There is little point in praying to be enabled to overcome some temptation, and then putting oneself in the very position in which the temptation can exert all its fascination. There is little point in praying that the sorrowing may be comforted and the lonely cheered, unless we ourselves set out to bring comfort and cheer to the sad and neglected in our own surroundings. There is little point in praying for our home and for our loved ones, and in going on being as selfish and inconsiderate as we have been. Prayer would be an evil rather than a blessing if it were only a way of getting God to do what we ourselves will not make the effort to do. God does not do things for us – he enables us to do them for ourselves.
Elisabeth Holmgaard, 1984
Quaker Faith & Practice 2.28
Another friend spoke of being reminded of a story where a man was visiting meetings around the country and arrived early at one meeting house so sat down in a chair to wait for friends to arrive. The first person to arrive promptly asked them to move as the place they had chose was where they normally sat.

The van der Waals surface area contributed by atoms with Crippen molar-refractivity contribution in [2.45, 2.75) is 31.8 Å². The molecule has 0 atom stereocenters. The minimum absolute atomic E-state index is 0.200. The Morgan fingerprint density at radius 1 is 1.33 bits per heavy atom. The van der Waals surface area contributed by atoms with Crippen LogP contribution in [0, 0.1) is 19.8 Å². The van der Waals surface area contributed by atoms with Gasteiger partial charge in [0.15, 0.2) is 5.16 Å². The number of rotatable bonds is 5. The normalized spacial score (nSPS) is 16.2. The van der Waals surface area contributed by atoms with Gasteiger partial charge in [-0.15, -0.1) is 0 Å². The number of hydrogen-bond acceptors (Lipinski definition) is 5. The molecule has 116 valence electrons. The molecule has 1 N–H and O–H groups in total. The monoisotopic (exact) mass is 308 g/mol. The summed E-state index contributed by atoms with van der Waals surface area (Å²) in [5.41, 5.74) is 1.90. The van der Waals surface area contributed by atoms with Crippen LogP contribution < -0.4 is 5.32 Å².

They too were not sat where they normally liked to be seated but though they sat with their back to the window they felt they became more aware of the sounds of birds through the door left open so as to allow a breeze to cool a still warm late summer morning. They were grateful that sitting elsewhere had enhanced their appreciation of the sounds of nearby nature.
Thanks and appreciation was also expressed for friends who were at Balcombe as part of concerns regarding fracking.